New Zealand has had a pretty decent eight years under John Key. The rest of the world’s descent into madness accelerated sharply, and New Zealand’s has looked better by comparison.
But Festivus is almost upon us. And the Festivus tradition is not the giving of thanks but the airing of grievances. I have a few.
John Key’s National Party provided superb opposition to Helen Clark. It is not hard to imagine what the John Key of 2006 would say about the past eight years – if they had happened under a Labour government.
Auckland’s housing affordability problems exploded into a housing crisis. Central government refused to amend the RMA to allow easier urban expansion, failed to improve council incentives to pursue growth, and pursued a supercity agenda that did nothing to get more houses built.
While Key blamed coalition politics for blocking RMA reform, National had the numbers to do it after the 2008 election. And National failed to provide any substantive support for a return to First Past the Post, which would also have allowed it to get the job done.
Blaming coalition partners let National have its cake and eat it too. Home-owning voters got rich off the back of National’s failure to fix the planning apparatus, and National got to jawbone about reform without ever doing anything about it. The renting victims are poorer, less likely to vote, and are more likely to vote Labour anyway.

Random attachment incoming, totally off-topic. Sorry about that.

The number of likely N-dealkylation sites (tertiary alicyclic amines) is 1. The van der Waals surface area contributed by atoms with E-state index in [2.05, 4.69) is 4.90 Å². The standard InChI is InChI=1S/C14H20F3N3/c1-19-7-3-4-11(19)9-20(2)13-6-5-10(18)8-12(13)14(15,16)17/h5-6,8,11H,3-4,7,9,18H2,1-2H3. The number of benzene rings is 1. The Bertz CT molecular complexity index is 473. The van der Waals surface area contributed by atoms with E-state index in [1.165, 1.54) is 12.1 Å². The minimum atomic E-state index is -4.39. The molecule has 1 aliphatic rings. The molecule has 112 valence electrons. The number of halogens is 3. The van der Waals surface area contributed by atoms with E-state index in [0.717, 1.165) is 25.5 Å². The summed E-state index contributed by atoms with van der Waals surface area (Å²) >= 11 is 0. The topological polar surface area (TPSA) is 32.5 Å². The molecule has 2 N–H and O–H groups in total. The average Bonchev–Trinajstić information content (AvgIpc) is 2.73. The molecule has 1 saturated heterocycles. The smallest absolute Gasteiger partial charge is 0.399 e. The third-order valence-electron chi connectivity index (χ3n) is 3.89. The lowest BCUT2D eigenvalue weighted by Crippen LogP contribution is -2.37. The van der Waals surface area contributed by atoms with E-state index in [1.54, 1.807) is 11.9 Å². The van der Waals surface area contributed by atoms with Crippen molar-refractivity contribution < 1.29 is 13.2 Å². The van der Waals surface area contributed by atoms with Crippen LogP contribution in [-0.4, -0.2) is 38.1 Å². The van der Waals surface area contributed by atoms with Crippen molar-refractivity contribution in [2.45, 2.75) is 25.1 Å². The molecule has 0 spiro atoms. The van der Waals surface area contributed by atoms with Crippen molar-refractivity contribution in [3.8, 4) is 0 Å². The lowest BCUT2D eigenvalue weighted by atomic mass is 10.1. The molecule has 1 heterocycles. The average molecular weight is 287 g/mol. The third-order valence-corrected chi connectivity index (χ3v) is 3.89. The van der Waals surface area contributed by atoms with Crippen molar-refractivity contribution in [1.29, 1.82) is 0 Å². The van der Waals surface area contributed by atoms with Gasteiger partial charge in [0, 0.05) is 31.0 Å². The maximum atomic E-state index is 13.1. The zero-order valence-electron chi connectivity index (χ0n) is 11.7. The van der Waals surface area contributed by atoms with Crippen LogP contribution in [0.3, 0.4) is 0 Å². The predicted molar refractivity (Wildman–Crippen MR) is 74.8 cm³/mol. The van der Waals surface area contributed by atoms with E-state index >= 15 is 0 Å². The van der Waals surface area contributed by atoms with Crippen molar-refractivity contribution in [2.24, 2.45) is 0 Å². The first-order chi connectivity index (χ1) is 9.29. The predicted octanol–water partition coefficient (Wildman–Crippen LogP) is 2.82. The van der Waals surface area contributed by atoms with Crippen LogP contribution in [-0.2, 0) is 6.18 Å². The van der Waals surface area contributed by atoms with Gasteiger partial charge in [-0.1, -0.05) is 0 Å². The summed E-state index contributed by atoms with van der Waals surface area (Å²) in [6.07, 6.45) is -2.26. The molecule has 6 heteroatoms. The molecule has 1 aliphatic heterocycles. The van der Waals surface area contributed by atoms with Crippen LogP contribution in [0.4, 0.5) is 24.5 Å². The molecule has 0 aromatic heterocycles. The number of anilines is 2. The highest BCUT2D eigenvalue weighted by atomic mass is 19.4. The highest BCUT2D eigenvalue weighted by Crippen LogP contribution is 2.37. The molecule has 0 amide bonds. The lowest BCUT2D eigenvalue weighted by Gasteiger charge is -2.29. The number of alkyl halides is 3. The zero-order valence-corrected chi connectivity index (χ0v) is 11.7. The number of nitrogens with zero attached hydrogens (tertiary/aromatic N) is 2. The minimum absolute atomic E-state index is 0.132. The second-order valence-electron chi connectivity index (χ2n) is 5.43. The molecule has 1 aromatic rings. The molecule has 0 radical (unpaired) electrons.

Auckland’s housing crisis was a sin of omission. Post-quake Christchurch was a sin of commission.
The government allowed Gerry Brownlee to play SimCity with CERA and the CCDU, ignoring the property rights of downtown owners, causing destructive regime uncertainty in which owners simply could not tell what they were allowed to do, and failing to deal with substantial emerging problems in EQC assessments that kept costs to government down but ignored the terms of homeowners’ insurance agreements. We are lucky that Christchurch, Waimakiriri and Selwyn were not forced into a supercity before the earthquakes.
Think back to National’s campaign of 2008. They railed against Clark’s nanny-state. But can we see the massive increase in health and safety compliance costs as anything but a continuation of that regime? And what of the anti-money laundering regulations that had no reasonable cost-benefit assessment? Because of those rules, I could not even bet on iPredict that English would succeed Key.
Meanwhile, productivity continues to stagnate and superannuation’s long-term costs loom.
Failing to follow the rest of the world’s descent into madness is good. The bar should be set higher for a country that has bigger aspirations than that.
For a slightly different perspective, read Roger Partridge's piece, John Key: the quiet achiever.